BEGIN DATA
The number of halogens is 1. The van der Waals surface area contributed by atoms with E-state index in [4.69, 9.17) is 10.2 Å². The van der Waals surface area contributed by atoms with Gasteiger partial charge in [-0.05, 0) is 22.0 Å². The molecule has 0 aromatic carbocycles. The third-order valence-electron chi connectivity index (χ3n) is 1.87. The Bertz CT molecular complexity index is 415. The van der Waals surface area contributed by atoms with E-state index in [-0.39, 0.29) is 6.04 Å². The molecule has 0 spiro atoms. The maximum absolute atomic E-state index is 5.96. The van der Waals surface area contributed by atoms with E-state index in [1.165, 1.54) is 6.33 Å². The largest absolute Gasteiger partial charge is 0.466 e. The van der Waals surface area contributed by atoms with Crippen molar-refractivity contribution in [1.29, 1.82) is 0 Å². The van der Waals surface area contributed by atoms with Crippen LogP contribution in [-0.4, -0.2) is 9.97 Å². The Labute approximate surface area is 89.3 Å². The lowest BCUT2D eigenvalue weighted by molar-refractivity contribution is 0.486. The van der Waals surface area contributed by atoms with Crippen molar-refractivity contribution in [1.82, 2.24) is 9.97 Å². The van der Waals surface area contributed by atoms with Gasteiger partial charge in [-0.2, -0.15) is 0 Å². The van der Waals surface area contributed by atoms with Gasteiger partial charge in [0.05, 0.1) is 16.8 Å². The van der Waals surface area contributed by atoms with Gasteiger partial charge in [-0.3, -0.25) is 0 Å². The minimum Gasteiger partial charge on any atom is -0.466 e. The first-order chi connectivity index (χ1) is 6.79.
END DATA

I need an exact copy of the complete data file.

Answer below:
The number of halogens is 1. The van der Waals surface area contributed by atoms with E-state index in [4.69, 9.17) is 10.2 Å². The van der Waals surface area contributed by atoms with Gasteiger partial charge in [-0.05, 0) is 22.0 Å². The molecule has 0 aromatic carbocycles. The third-order valence-electron chi connectivity index (χ3n) is 1.87. The Bertz CT molecular complexity index is 415. The van der Waals surface area contributed by atoms with E-state index in [-0.39, 0.29) is 6.04 Å². The molecule has 0 spiro atoms. The maximum absolute atomic E-state index is 5.96. The van der Waals surface area contributed by atoms with E-state index in [1.165, 1.54) is 6.33 Å². The largest absolute Gasteiger partial charge is 0.466 e. The van der Waals surface area contributed by atoms with Crippen molar-refractivity contribution in [1.29, 1.82) is 0 Å². The van der Waals surface area contributed by atoms with Crippen LogP contribution in [-0.4, -0.2) is 9.97 Å². The Labute approximate surface area is 89.3 Å². The lowest BCUT2D eigenvalue weighted by molar-refractivity contribution is 0.486. The van der Waals surface area contributed by atoms with Crippen molar-refractivity contribution in [1.82, 2.24) is 9.97 Å². The van der Waals surface area contributed by atoms with Gasteiger partial charge in [-0.2, -0.15) is 0 Å². The van der Waals surface area contributed by atoms with Gasteiger partial charge in [0.05, 0.1) is 16.8 Å². The van der Waals surface area contributed by atoms with Gasteiger partial charge in [-0.3, -0.25) is 0 Å². The minimum Gasteiger partial charge on any atom is -0.466 e. The first-order chi connectivity index (χ1) is 6.79.